[00130] FIG. 6 is a diagram of an embodiment of a simultaneous drive method showing a multi-mode state (Self + Receive + Mutual Scan) and indicating the different pin configurations capable of achieving such. FIG. 6 shows full signal function with all modes of mutual and self, and receive active. As shown by the symbols and their legend, the first frequency f 1 mutual analog sensor signal is scanned over successively over each row 302, preferably at a 5ms total cycle, and received at all the rows 302 and columns 304 including the one currently transmitting the mutual signal. This f 1 mutual scanning process may, of course, be done with the columns rather than rows, as their orientation is not important. The scanning process starts again at the first row when the last row is completed. The second frequency f2 self sensor signal is transmitted and received/sensed on all rows and columns simultaneously. Finally, the third frequency f3 pen sensor signal is received on all channels simultaneously. As discussed with respect to the other methods, groups of less than all rows or less than all columns may be employed without departing from the general methods described herein. For example, if a particular device were to not sense on particular rows or columns, but generally perform the methods herein, it would use the groups of electrodes as described herein. FIGS. 13 and 14 also describe this signaling scheme, except that for this process, the labels on the top right of FIG. 14 of Self f2 RX/TX (All Col + Row...) should not exclude the currently transmitting row as done with regard to FIG. 4, because the circuit arrangements listed (4 Pin minimum function, 2 Pin Special, and 1 Pin Special of FIGS, 9-11) allow control of the circuit modes to receive the self f2 and pen f3 signals on all rows, even that currently transmitting the mutual signal. It is understood for all of these schemes that the rows and columns may be switched, and non-traditionally shaped arrays may also be employed with the circuitry and schemes described herein.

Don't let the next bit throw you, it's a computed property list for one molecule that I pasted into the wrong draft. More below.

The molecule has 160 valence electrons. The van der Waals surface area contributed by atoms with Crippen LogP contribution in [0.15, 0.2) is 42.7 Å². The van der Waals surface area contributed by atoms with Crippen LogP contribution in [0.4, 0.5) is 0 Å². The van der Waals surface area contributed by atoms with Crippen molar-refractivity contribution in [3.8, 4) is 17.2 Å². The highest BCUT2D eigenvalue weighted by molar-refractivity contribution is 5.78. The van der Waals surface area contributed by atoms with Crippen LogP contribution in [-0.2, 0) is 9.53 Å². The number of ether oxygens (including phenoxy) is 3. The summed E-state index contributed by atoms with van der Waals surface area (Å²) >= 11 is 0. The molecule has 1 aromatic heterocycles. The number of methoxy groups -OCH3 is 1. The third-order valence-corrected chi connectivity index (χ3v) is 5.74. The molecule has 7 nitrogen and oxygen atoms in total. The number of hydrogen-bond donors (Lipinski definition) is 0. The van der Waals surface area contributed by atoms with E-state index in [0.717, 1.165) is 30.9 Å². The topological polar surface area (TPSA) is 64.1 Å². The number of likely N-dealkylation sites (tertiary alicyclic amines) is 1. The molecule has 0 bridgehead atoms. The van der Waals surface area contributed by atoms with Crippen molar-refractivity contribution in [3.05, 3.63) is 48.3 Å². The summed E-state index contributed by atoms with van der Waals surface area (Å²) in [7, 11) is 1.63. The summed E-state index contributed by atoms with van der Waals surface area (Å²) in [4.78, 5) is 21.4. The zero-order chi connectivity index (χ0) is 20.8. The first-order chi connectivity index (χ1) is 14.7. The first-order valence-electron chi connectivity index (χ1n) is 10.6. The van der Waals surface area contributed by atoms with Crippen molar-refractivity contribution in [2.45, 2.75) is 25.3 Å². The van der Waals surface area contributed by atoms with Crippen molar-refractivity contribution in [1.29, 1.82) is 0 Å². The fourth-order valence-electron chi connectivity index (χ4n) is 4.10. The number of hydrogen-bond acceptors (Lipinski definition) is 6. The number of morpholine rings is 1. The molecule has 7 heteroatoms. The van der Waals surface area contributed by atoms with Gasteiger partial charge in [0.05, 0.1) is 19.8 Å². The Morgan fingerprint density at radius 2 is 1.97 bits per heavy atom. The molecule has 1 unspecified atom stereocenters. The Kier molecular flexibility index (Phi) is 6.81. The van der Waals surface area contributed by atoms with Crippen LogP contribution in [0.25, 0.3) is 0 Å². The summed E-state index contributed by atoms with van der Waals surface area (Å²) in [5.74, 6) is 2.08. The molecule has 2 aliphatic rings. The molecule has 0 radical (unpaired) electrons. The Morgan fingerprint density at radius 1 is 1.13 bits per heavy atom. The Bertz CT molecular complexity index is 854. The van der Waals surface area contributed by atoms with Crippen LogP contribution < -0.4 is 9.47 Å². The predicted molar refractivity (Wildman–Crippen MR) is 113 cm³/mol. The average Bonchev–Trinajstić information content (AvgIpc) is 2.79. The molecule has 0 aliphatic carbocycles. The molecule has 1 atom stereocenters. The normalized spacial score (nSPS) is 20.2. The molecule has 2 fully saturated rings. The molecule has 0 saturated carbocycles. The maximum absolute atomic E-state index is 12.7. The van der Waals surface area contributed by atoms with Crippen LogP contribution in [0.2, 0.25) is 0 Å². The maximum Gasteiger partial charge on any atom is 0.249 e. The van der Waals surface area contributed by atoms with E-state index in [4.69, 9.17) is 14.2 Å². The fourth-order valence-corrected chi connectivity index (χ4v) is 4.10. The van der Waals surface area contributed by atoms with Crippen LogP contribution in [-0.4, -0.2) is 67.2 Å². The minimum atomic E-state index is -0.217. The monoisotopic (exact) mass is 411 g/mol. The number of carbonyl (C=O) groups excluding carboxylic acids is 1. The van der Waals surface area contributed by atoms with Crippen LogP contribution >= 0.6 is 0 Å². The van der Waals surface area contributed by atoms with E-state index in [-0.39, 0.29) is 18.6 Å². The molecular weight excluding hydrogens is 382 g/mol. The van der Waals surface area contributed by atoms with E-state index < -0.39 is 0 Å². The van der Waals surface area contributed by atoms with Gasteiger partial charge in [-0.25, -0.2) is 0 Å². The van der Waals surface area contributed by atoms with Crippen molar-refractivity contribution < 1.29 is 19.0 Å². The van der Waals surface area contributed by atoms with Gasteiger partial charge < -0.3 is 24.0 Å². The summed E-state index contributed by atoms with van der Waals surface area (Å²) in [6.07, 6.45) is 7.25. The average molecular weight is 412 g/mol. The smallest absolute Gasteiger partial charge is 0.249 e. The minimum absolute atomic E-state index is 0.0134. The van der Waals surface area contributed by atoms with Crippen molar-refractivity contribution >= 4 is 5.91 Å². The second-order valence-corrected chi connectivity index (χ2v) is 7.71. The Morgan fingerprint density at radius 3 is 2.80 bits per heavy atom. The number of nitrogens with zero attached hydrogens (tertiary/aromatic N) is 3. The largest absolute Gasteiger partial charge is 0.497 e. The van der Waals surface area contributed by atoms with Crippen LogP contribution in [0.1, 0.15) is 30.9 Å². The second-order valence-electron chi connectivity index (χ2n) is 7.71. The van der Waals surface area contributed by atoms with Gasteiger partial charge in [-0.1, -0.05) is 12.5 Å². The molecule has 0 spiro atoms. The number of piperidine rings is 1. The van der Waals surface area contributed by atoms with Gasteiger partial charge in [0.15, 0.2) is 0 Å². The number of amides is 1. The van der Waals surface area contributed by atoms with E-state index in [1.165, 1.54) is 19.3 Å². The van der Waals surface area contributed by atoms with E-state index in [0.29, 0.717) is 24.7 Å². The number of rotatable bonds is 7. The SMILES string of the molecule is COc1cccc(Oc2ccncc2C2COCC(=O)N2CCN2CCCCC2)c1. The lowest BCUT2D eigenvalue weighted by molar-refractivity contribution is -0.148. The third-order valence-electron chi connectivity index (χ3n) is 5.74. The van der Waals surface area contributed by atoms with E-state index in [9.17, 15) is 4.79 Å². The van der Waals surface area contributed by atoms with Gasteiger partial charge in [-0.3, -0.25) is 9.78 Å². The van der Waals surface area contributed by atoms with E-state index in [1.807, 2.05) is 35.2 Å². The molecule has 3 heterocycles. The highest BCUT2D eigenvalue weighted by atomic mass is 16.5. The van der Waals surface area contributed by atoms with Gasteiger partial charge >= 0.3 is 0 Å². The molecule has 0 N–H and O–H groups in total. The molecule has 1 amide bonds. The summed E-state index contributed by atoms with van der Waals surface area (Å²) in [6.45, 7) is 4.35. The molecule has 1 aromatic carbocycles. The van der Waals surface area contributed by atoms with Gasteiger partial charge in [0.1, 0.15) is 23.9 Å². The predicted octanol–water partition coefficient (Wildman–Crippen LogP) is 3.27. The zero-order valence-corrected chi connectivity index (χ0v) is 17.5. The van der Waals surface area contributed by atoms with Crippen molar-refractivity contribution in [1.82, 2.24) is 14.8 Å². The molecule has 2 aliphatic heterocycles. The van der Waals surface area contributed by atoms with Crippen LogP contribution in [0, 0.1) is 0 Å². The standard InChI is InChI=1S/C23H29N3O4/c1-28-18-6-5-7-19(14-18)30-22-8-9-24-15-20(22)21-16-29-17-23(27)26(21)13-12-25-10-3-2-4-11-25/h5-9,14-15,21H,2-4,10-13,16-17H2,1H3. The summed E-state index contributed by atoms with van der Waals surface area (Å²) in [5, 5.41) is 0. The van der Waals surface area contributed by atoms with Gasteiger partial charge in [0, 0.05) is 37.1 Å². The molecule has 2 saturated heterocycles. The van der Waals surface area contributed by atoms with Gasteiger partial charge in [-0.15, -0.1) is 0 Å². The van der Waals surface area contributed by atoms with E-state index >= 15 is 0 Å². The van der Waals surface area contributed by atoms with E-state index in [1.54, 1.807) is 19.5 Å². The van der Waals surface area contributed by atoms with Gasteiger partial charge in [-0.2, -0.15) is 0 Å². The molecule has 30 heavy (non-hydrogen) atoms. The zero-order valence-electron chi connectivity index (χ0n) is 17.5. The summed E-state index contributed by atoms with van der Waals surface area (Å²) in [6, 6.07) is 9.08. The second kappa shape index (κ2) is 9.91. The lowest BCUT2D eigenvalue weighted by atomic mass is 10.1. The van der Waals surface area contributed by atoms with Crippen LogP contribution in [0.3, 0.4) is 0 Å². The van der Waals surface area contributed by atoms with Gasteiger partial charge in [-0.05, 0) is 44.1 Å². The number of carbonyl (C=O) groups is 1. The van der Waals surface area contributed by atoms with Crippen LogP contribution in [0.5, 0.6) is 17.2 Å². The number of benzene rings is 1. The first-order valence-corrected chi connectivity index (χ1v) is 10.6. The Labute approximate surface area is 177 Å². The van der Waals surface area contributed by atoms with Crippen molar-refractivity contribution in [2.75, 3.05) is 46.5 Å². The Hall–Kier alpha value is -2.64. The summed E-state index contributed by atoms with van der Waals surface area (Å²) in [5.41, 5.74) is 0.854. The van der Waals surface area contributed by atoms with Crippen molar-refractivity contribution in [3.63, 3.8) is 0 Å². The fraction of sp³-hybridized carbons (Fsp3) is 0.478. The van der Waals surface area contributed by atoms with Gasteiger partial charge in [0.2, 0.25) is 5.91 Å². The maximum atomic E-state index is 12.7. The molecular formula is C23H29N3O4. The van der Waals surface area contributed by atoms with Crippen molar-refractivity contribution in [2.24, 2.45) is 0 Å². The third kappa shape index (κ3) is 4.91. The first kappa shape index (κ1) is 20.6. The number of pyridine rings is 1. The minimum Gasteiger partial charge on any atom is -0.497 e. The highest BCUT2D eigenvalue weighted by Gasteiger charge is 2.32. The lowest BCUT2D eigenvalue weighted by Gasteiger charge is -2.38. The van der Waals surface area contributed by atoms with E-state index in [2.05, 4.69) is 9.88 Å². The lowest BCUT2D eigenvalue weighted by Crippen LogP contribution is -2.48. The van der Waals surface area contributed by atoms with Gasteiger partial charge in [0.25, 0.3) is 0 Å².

[00131] FIG. 15 is diagram showing an embodiment of a simultaneous drive method showing a multi- mode state (Self + Receive + Dual Mutual Scan) and indicating the different pin configurations capable of achieving such. The depicted method employs a dual axis scan scheme where operation during independent mutual capacitive mode or simultaneously with other sampling and driving modes can be achieved. The scan uses an additional fourth frequency for an independent mutual scan that is conducted simultaneously to the fl mutual scan. For example, TX (transmit f 1) on rows 302 and RX (receive fl) on Columns 304. TX mutual frequency f4 on Columns 304 and RX mutual frequency f4 on Rows 302. While these independent mutual scans proceed, the self analog sensor signal at frequency f2 is transmitted and sensed on all the rows and columns, and the pen signal is sensed on all rows and columns. It is understood that the same drive/receive circuitry is configured in its different modes to perform the mutual scan as it cycles through each particular row. Generally, the method can proceed with less than all rows or columns in some situations, and includes for each of a first group of electrodes comprising row or column electrodes of the multi-touch sensor, sequentially scanning a mutual analog sensor signal through the group of electrodes by feeding it to respective sigma-delta D/A converters connected to the respective electrodes, the mutual analog sensor signal comprising a first frequency. While doing so, the method for each of a second group of electrodes comprising row electrodes or column electrodes of the multi-touch sensor, simultaneously drives a self analog sensor signal through a sigma-delta D/A converter onto pins coupled to the respective row electrodes or column electrodes, the respective self analog sensor signals comprising a second frequency or a data pattern modulated at a second frequency. For each of the second group of electrodes, the method simultaneously sampling touch sensor data for at least two different modes of self and mutual, the touch sensor data comprising sensed altered sensor signals at the first and second frequencies, altered by the impedance of the row or column electrodes. For each of the first group of electrodes and the second group of electrodes, the method simultaneously samples a third pen analog sensor signal a third transmitted from a pen at a third frequency different from the first and second frequencies. To accomplish the dual mutual scan, the method performs for each of the rows or columns that are not driven with the mutual analog sensor signal fl (in this diagram, the columns), scanning a second mutual analog sensor signal sequentially through respective sigma-delta D/A converters onto pins coupled to the respective row or column electrodes, the second mutual analog sensor signal at a fourth frequency different from the first and second frequencies and different from a third pen frequency if a pen frequency is employed in the method. Then for each of the for each of the rows or columns that are driven with the fl mutual signal, the method simultaneously samples touch sensor data for at least two different modes of self and mutual, the touch sensor data comprising received altered sensor signals at the second and fourth frequencies. The method may accomplish the simultaneous sampling using a voltage following sigma delta A/D converter integrated with each sigma-delta D/A converter driving the respective row or column electrodes, the voltage following A/D converter having a comparator with a first reference comparator input and a second comparator input, the first reference comparator input receiving the self analog sensor signal and the second comparator input connected to the sigma-delta D/A converter output. The two mutual signals may be added when the mutual mode is activated in the cycle by switching or coupling in the mutual signals in the manner shown in the various drive/receive circuit diagrams. The f4 mutual signal is generated digitally and may be fed to multiple channel drivers similarly to the f 1 mutual signal as described in the various embodiments.